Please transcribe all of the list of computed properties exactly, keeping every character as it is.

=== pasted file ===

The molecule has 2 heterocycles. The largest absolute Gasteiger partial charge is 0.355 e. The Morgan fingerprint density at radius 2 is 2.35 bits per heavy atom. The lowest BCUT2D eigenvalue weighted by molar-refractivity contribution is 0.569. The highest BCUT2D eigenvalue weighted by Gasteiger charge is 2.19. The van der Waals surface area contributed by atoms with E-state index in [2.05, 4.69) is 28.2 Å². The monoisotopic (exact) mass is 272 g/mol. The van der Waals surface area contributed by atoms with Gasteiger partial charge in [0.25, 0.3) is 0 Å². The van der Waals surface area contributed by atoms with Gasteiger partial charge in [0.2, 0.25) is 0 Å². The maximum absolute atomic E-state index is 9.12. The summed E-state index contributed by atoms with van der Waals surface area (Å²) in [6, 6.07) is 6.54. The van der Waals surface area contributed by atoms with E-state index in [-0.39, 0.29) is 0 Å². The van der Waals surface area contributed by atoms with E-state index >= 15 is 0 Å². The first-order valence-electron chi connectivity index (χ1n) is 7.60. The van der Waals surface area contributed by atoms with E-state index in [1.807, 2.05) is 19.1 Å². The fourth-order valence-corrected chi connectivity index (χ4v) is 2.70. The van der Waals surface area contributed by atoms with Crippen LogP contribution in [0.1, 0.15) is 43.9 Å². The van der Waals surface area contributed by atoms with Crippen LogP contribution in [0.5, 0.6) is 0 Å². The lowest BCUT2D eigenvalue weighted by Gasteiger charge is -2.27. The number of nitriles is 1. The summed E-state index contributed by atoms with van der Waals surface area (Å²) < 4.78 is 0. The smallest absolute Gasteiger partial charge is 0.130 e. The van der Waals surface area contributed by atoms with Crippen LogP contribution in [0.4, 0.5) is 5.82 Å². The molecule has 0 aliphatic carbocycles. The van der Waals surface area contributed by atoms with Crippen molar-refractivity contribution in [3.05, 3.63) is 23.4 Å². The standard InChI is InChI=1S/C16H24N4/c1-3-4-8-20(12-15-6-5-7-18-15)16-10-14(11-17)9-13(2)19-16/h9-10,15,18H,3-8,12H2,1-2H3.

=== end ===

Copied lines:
The molecule has 2 heterocycles. The largest absolute Gasteiger partial charge is 0.355 e. The Morgan fingerprint density at radius 2 is 2.35 bits per heavy atom. The lowest BCUT2D eigenvalue weighted by molar-refractivity contribution is 0.569. The highest BCUT2D eigenvalue weighted by Gasteiger charge is 2.19. The van der Waals surface area contributed by atoms with E-state index in [2.05, 4.69) is 28.2 Å². The monoisotopic (exact) mass is 272 g/mol. The van der Waals surface area contributed by atoms with Gasteiger partial charge in [0.25, 0.3) is 0 Å². The van der Waals surface area contributed by atoms with Gasteiger partial charge in [0.2, 0.25) is 0 Å². The maximum absolute atomic E-state index is 9.12. The summed E-state index contributed by atoms with van der Waals surface area (Å²) in [6, 6.07) is 6.54. The van der Waals surface area contributed by atoms with E-state index in [-0.39, 0.29) is 0 Å². The van der Waals surface area contributed by atoms with E-state index >= 15 is 0 Å². The first-order valence-electron chi connectivity index (χ1n) is 7.60. The van der Waals surface area contributed by atoms with E-state index in [1.807, 2.05) is 19.1 Å². The fourth-order valence-corrected chi connectivity index (χ4v) is 2.70. The van der Waals surface area contributed by atoms with Crippen LogP contribution in [0.1, 0.15) is 43.9 Å². The van der Waals surface area contributed by atoms with Crippen LogP contribution in [0.5, 0.6) is 0 Å². The lowest BCUT2D eigenvalue weighted by Gasteiger charge is -2.27. The number of nitriles is 1. The summed E-state index contributed by atoms with van der Waals surface area (Å²) < 4.78 is 0. The smallest absolute Gasteiger partial charge is 0.130 e. The van der Waals surface area contributed by atoms with Crippen LogP contribution in [0.4, 0.5) is 5.82 Å². The molecule has 0 aliphatic carbocycles. The van der Waals surface area contributed by atoms with Crippen molar-refractivity contribution in [3.05, 3.63) is 23.4 Å². The standard InChI is InChI=1S/C16H24N4/c1-3-4-8-20(12-15-6-5-7-18-15)16-10-14(11-17)9-13(2)19-16/h9-10,15,18H,3-8,12H2,1-2H3.